Listen Up – Your Customers are Talking!

Anyone with responsibility for making a company successful—from the CEO to the front desk receptionist—already knows who really decides an organization’s fate: the customers. That’s why most of us pay attention and actively solicit customer input on our current work and future product developments.

As a smaller company, Intertech regularly engages with our customers in informal ways. Why? We all know it’s more economical and productive to extend existing customer relationships than to build new ones from scratch (we also genuinely like our customers!).

But what about medium-to-large companies where regular informal customer contact is difficult to encourage? It’s not uncommon in larger companies for customer relationships to be completely controlled by a single sales rep. That’s not a healthy situation for your company, especially if your sales rep decides to work elsewhere – taking all of those precious customer relationships with him or her.

A couple of smart and connection-minded local entrepreneurs, Eric Lopez and Loring Kaveney, decided to do something about this. They developed a secure community platform called WorkOutLoud to facilitate ongoing conversations between companies and their customers. This cool new platform also provides the tools to drive collaborative activities through online registration, surveys, email notifications, blogs, files storage, forums, analytics and the like. It’s especially helpful for developing case studies, and facilitating product enhancement requests that drives customer engagements before, during and after events such as webinars, conferences, blog posts and announcements.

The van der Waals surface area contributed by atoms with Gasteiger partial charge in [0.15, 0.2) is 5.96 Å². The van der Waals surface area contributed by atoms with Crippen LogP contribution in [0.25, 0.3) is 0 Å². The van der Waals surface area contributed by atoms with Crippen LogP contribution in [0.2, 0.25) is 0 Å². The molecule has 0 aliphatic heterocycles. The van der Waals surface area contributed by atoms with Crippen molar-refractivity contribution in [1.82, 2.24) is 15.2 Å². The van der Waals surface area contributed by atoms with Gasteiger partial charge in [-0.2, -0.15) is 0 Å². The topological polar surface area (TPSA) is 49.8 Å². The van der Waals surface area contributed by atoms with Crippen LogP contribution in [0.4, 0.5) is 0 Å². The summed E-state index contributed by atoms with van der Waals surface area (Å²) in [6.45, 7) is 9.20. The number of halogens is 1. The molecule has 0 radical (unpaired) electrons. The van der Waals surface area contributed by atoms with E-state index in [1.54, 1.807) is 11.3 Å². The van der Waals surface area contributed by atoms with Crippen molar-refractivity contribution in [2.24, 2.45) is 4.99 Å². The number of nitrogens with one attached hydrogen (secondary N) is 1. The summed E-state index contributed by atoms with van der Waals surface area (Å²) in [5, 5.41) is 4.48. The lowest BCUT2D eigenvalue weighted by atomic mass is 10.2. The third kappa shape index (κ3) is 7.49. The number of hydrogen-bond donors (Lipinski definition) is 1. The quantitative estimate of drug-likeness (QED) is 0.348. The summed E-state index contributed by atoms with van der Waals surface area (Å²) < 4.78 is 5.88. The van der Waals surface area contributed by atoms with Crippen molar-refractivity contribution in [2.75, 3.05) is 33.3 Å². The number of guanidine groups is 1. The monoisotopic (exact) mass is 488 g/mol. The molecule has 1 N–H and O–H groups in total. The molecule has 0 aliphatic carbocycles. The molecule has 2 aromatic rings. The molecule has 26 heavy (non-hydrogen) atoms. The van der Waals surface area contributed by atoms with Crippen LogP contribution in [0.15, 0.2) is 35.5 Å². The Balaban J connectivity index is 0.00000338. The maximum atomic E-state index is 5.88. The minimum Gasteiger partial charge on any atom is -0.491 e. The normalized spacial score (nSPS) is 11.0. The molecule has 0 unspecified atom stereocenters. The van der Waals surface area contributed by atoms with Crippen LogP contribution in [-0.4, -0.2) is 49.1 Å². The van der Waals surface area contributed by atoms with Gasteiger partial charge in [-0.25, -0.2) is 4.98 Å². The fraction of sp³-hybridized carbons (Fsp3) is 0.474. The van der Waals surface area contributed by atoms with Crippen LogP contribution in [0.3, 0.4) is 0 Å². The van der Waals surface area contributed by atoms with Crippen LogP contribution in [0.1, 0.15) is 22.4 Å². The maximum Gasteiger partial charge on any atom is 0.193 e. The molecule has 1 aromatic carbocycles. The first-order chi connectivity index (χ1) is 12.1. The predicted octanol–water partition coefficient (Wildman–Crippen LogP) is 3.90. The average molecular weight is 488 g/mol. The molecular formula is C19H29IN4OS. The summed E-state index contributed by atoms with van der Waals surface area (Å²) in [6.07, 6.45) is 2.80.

Loring Kaveney, who also serves as the Minneapolis Director of StartUp Grind (a national networking group for tech entrepreneurs), explained it to me this way:

“There is a natural increase in collaboration when a community platform is provided to share information from thought leaders in their industry, especially when it supports rich content to solve challenges. Customer communities will lower churn while focusing on the satisfaction of the customer’s thoughts around services and products provided by your company.”

In other words, every company needs a customer community to clearly understand what drives their customers and to encourage collaboration. Your bottom line depends on it. I’m impressed with WorkOutLoud and suggest you check it out at www.workoutloud.com.

6 simple ways to make every project successful

My latest article for The Business Journals is “6 simple ways to make every project successful“.  Below is the start:

Running a software development company for more than two decades has given me a lot of insight into making projects work.

Clients should expect fast, accurate and nearly immediate benefits from development projects that used to take months or even years to yield results. The strategies we’ve adapted to meet client expectations are useful no matter what type of business you’re in today.

Read the full copy on The Business Journals website.